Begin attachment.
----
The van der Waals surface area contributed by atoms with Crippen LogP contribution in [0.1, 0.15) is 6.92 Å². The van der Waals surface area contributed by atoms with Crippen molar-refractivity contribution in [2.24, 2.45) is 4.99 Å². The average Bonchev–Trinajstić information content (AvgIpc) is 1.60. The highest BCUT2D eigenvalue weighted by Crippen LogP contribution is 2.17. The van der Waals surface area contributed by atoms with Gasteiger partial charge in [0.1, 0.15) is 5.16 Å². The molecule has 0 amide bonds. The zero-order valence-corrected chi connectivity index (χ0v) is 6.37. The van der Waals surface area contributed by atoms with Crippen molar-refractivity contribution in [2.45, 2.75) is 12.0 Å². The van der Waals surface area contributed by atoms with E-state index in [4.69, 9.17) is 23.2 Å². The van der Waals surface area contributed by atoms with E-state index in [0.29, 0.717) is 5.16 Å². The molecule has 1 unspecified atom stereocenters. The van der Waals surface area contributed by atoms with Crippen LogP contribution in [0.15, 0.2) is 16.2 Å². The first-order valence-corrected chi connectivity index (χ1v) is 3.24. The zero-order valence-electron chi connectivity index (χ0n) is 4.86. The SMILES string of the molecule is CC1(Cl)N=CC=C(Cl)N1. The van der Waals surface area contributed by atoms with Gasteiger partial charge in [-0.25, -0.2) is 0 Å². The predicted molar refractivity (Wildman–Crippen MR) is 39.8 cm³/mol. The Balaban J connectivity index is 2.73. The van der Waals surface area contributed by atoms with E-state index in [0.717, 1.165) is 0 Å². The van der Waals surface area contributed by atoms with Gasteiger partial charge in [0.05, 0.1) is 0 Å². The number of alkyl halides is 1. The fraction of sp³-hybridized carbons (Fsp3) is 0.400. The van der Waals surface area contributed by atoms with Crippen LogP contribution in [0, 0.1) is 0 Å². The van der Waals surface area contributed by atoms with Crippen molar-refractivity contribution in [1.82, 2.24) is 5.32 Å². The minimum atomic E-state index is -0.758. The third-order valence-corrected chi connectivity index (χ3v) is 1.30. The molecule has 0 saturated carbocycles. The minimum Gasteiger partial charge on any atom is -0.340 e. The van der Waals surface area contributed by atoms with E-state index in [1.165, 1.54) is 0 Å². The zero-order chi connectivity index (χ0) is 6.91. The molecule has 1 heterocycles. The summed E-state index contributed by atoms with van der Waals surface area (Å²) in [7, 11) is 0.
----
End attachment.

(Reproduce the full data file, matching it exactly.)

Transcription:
The van der Waals surface area contributed by atoms with Crippen LogP contribution in [0.1, 0.15) is 6.92 Å². The van der Waals surface area contributed by atoms with Crippen molar-refractivity contribution in [2.24, 2.45) is 4.99 Å². The average Bonchev–Trinajstić information content (AvgIpc) is 1.60. The highest BCUT2D eigenvalue weighted by Crippen LogP contribution is 2.17. The van der Waals surface area contributed by atoms with Gasteiger partial charge in [0.1, 0.15) is 5.16 Å². The molecule has 0 amide bonds. The zero-order valence-corrected chi connectivity index (χ0v) is 6.37. The van der Waals surface area contributed by atoms with Crippen molar-refractivity contribution in [2.45, 2.75) is 12.0 Å². The van der Waals surface area contributed by atoms with E-state index in [4.69, 9.17) is 23.2 Å². The van der Waals surface area contributed by atoms with E-state index in [0.29, 0.717) is 5.16 Å². The molecule has 1 unspecified atom stereocenters. The van der Waals surface area contributed by atoms with Crippen LogP contribution in [0.15, 0.2) is 16.2 Å². The first-order valence-corrected chi connectivity index (χ1v) is 3.24. The zero-order valence-electron chi connectivity index (χ0n) is 4.86. The SMILES string of the molecule is CC1(Cl)N=CC=C(Cl)N1. The van der Waals surface area contributed by atoms with Gasteiger partial charge in [-0.25, -0.2) is 0 Å². The predicted molar refractivity (Wildman–Crippen MR) is 39.8 cm³/mol. The Balaban J connectivity index is 2.73. The van der Waals surface area contributed by atoms with E-state index in [0.717, 1.165) is 0 Å². The van der Waals surface area contributed by atoms with Gasteiger partial charge in [0.05, 0.1) is 0 Å². The number of alkyl halides is 1. The fraction of sp³-hybridized carbons (Fsp3) is 0.400. The van der Waals surface area contributed by atoms with Crippen LogP contribution in [0, 0.1) is 0 Å². The van der Waals surface area contributed by atoms with Crippen molar-refractivity contribution in [1.82, 2.24) is 5.32 Å². The minimum atomic E-state index is -0.758. The third-order valence-corrected chi connectivity index (χ3v) is 1.30. The molecule has 0 saturated carbocycles. The minimum Gasteiger partial charge on any atom is -0.340 e. The van der Waals surface area contributed by atoms with E-state index in [1.165, 1.54) is 0 Å². The zero-order chi connectivity index (χ0) is 6.91. The molecule has 1 heterocycles. The summed E-state index contributed by atoms with van der Waals surface area (Å²) in [7, 11) is 0.